‘There Are Monsters on All Sides’: Celeste Dupuy-Spencer on Why Her Epic Painting of the Capitol Riot Is Not a Simple Morality Tale

If you're on the Left, you're not meant to feel smug.

Celeste Dupuy-Spencer, Don’t You See That I Am Burning (2020). Courtesy of Nino Mier Gallery and the artist.
Celeste Dupuy-Spencer, Don’t You See That I Am Burning (2021). Courtesy of Nino Mier Gallery and the artist.

If you’re hoping to move on quickly from the memory of the deadly January 6 riot at the U.S. Capitol building, Nino Mier’s Los Angeles gallery is not the place for you.

If you want to bask in the rightness of your opposition to the right wing, also not so much.

At the gallery, you’ll be confronted with Don’t You See That I Am Burning (2020), a seven-foot-square painting by Celeste Dupuy-Spencer depicting the deadly insurrection, when thousands stormed Washington in an attempt to overturn the election of Joe Biden.

The picture shows right-wing militias and gangs like the Oath Keepers and the Proud Boys, adherents to the QAnon conspiracy fantasy, Evangelicals, and everyday Americans streaming toward the white building.

Numerous flags fly over the proceedings, bearing slogans like “Soldiers in God’s Army,” “Jesus is King,” and “Trump’s Law and Order.”

Celeste Dupuy-Spencer, Don’t You See That I Am Burning, 2020. Courtesy of Nino Mier Gallery and the artist.

Celeste Dupuy-Spencer, Don’t You See That I Am Burning (2020). Courtesy of Nino Mier Gallery and the artist.

Dupuy-Spencer is adept at taking on the pressing issues of the day. In 2017, she painted a toppled Confederate monument in Durham, North Carolina; that same year, she depicted a speeding cop car mounted by demonic figures, summoning police violence. (Officers shot and killed nearly 1,000 people that year, according to the Washington Post.)

Descended from one of the founding families of the city of New Orleans, she has been thinking about how to address her own whiteness in a nation founded in white supremacy, and where dismantling systemic racism remains a profound challenge.

Though set up for greatness—she studied at New York’s Bard College with the likes of Amy Sillman and MacArthur “genius” grantee Nicole Eisenman—she nearly left art behind after a bout with heroin addiction. But ever since Mier’s first solo show of her work in 2016 (which sold out) she’s been on a remarkable trajectory.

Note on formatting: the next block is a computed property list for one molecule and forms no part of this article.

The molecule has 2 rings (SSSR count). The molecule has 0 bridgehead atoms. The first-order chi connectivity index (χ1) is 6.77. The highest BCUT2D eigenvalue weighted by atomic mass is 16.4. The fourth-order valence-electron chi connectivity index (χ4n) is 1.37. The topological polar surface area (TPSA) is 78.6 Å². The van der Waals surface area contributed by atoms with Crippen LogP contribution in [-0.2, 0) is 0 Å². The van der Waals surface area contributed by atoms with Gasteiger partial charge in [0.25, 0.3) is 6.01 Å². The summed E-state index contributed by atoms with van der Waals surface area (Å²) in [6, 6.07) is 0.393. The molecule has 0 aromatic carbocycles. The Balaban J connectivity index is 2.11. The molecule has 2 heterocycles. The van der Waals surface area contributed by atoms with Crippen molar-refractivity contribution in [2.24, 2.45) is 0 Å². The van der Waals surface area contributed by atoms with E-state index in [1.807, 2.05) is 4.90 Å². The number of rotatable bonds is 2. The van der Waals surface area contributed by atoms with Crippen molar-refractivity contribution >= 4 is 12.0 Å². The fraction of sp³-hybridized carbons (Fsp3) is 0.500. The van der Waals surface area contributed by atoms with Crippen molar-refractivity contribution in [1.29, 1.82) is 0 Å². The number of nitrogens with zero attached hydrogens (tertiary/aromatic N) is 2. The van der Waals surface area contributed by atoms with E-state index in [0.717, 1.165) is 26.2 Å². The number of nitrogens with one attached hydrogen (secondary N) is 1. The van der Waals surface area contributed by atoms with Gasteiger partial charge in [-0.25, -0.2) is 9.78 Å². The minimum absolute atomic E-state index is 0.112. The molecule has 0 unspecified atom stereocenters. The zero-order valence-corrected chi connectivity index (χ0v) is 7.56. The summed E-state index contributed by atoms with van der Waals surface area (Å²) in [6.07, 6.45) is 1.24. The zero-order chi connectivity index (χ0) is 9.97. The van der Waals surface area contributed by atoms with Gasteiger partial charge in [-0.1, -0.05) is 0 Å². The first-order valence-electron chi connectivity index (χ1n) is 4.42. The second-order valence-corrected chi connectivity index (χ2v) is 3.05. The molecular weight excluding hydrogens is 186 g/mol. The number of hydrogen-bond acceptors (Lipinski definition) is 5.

The next year, she appeared in the Whitney Biennial (the New Yorker called her a “standout”); a solo that year at New York’s Marlborough Contemporary garnered coverage from Forbes to Vice to Art in America. She was included in the Hammer Museum’s “Made in L.A.” show in 2018; the museum’s curator Anne Ellegood told Elle she would become “one of the great painters of her generation.”

The Capitol riot, founded in white grievance and draped in Confederate flags, drew her in immediately. A painting as ambitious as this might normally take a year to complete, but this one was already on view less than eight weeks after the event.

Celeste Dupuy-Spencer, <i>Don’t You See That I Am Burning</i>, 2020, detail. Courtesy of Nino Mier Gallery and the artist.

Celeste Dupuy-Spencer, Don’t You See That I Am Burning (2020, detail). Courtesy of Nino Mier Gallery and the artist.

The artwork’s title refers to a passage in Sigmund Freud’s Interpretation of Dreams. A young boy has died and is laid out in his bed, surrounded by candles. His father, asleep in the next room, dreams that his son comes to him, saying, “Father, don’t you see I’m burning?” He awakens to find one of the candles has fallen onto his son’s arm.

“I was thinking of the dream as a critique of the American Dream,” Dupuy-Spencer said in a phone interview. In Freud’s dream theory, she said, “disturbances that happen outside the sleeper are incorporated into the dream. In case of emergency, those are pulled in, and the dream wakes the dreamer up. This idea of the American Dream is a hallucination we’re all having together, including, or especially, the Left. The rioters are one of the things that our dreaming psyche adds into the dream to try to wake us up.”

When Trump’s immigration policies shut out migrants and refugees, Leftists readily cited Emma Lazarus’s poem The New Colossus, with its famous line “give me your tired, your poor, / your huddled masses yearning to breathe free.”

But “that was propaganda, created at a time when the U.S. was persecuting and deporting record numbers of people from war-torn countries,” says the artist.

Celeste Dupuy-Spencer, <i>Don’t You See That I Am Burning</i>, 2020, detail. Courtesy of Nino Mier Gallery and the artist.

Celeste Dupuy-Spencer, Don’t You See That I Am Burning (2020, detail). Courtesy of Nino Mier Gallery and the artist.

If you fall for the propaganda, she says, you are just likely to believe that “we don’t have to fight for justice if that’s what the country does by itself.”

To stay in the dream, the fantasy, it’s necessary to believe you’re on the side of good against evil, she says, and she’s aware that this painting could easily be seen by progressives as just an indictment of the right. But look closer. The painting also shows bomber jets, referring to Biden’s bombing of facilities in Syria that were supposedly in use by Iran-backed militias.

“I was conscious of the fact that most of the people looking at this painting are going to look at it as the spectacle of the monstrous right wing defacing our god-given Capitol, and this was a direct assault on the impulse to look at it like that,” she said.

Biden’s participation in ongoing war in the Middle East, with inevitable civilian casualties, doesn’t allow us such an easy out.

“There are monsters,” she says, “on all sides.”

The Dream of the ‘Burning Child‘” is on view at Nino Mier Los Angeles through March 24.


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